Spanish Prime Minister Mariano Rajoy revealed the date for the 6-hour and 20-minute railway service after a Madrid summit with French President François Hollande.
The new link will "overcome an historic and geographic barrier", Rajoy said at a joint news conference with the French leader.
Hollande hailed the start of the service as a "great success" but added that "it took 20 years".
The two countries' high-speed networks were linked earlier this year but passengers still had to change trains at Figueres, near the French border, a manoeuvre that added 20 minutes to the journey time.
Previously, rail passengers had to take an overnight train to make the trip.
Spain's RENFE railways operator and France's SNCF will run the line together.
SNCF said the new daily services comprised two return trips between Paris and Barcelona, one return trip between Lyon and Barcelona and one return trip between Toulouse and Barcelona.
There will also be one daily return trip between Marseille, Barcelona and Madrid, it said.
Tickets go on sale on Thursday via both companies' websites and prices range from €59 ($80) to €170 for a one-way trip between the Catalan and French capitals.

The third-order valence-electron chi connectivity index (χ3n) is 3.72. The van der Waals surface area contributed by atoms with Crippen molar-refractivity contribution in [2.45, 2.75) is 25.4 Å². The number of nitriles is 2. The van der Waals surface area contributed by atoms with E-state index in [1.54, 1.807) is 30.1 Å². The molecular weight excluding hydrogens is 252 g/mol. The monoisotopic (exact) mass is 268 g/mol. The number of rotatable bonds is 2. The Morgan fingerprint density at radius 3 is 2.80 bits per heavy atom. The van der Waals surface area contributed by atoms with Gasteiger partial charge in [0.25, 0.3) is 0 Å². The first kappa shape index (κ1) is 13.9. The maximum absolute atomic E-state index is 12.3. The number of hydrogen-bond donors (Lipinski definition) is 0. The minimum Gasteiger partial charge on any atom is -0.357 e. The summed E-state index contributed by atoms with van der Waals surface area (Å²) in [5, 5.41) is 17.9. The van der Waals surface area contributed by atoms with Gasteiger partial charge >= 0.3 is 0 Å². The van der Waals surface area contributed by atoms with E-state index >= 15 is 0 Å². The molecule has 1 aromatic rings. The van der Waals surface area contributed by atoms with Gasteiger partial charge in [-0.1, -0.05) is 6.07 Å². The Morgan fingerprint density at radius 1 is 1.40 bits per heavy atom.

Other 'high-speed' connections will include Madrid to Marseilles in seven hours, with pricing from €89 to €172 one-way and Barcelona–Toulouse in three hours (from €39 to €79).
In addition, a service will link Barcelona and Lyon in just under five hours with prices from €49 to €114 one way.
The new, faster Barcelona to Marseilles, meanwhile trip will take four and a quarter hours and cost from €49 and €100 .
Railway authorities in Spain and France approved the use of the double-decker high-speed trains on each nation's tracks at the end of November.
The final goal is to cut the Paris-Barcelona travel time to 5 hours and 35 minutes once the track from Perpignan to Nimes in southern France is upgraded for high-speed travel, not expected until at least 2021.
Spain now boasts 3,000 kilometres of active high-speed lines, the second longest such network in the world. Only China has more.